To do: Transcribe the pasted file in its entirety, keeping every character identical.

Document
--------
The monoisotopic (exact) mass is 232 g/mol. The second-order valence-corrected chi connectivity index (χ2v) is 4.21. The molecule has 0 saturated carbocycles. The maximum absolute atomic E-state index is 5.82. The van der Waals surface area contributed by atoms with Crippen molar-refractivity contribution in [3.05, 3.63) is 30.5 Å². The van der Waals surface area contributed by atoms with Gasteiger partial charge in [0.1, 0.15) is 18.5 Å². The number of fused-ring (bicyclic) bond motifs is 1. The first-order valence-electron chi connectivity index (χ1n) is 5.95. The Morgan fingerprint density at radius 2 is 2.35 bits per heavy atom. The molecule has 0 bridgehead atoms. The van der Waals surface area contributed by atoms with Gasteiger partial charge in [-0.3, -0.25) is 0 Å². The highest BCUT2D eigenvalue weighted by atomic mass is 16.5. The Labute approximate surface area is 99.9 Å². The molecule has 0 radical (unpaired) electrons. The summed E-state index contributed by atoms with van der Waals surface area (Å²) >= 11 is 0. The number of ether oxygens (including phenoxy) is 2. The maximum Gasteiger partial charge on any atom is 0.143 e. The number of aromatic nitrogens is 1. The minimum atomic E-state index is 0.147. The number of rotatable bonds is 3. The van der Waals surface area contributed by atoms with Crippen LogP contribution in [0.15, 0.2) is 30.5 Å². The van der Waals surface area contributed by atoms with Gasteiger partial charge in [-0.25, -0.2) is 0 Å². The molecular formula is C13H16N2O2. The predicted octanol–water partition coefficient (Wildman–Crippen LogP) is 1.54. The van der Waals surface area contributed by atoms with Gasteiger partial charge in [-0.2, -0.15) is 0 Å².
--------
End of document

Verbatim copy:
The monoisotopic (exact) mass is 232 g/mol. The second-order valence-corrected chi connectivity index (χ2v) is 4.21. The molecule has 0 saturated carbocycles. The maximum absolute atomic E-state index is 5.82. The van der Waals surface area contributed by atoms with Crippen molar-refractivity contribution in [3.05, 3.63) is 30.5 Å². The van der Waals surface area contributed by atoms with Gasteiger partial charge in [0.1, 0.15) is 18.5 Å². The number of fused-ring (bicyclic) bond motifs is 1. The first-order valence-electron chi connectivity index (χ1n) is 5.95. The Morgan fingerprint density at radius 2 is 2.35 bits per heavy atom. The molecule has 0 bridgehead atoms. The van der Waals surface area contributed by atoms with Gasteiger partial charge in [-0.3, -0.25) is 0 Å². The highest BCUT2D eigenvalue weighted by atomic mass is 16.5. The Labute approximate surface area is 99.9 Å². The molecule has 0 radical (unpaired) electrons. The summed E-state index contributed by atoms with van der Waals surface area (Å²) >= 11 is 0. The number of ether oxygens (including phenoxy) is 2. The maximum Gasteiger partial charge on any atom is 0.143 e. The number of aromatic nitrogens is 1. The minimum atomic E-state index is 0.147. The number of rotatable bonds is 3. The van der Waals surface area contributed by atoms with Crippen LogP contribution in [0.15, 0.2) is 30.5 Å². The van der Waals surface area contributed by atoms with Gasteiger partial charge in [-0.25, -0.2) is 0 Å². The molecular formula is C13H16N2O2. The predicted octanol–water partition coefficient (Wildman–Crippen LogP) is 1.54. The van der Waals surface area contributed by atoms with Gasteiger partial charge in [-0.2, -0.15) is 0 Å².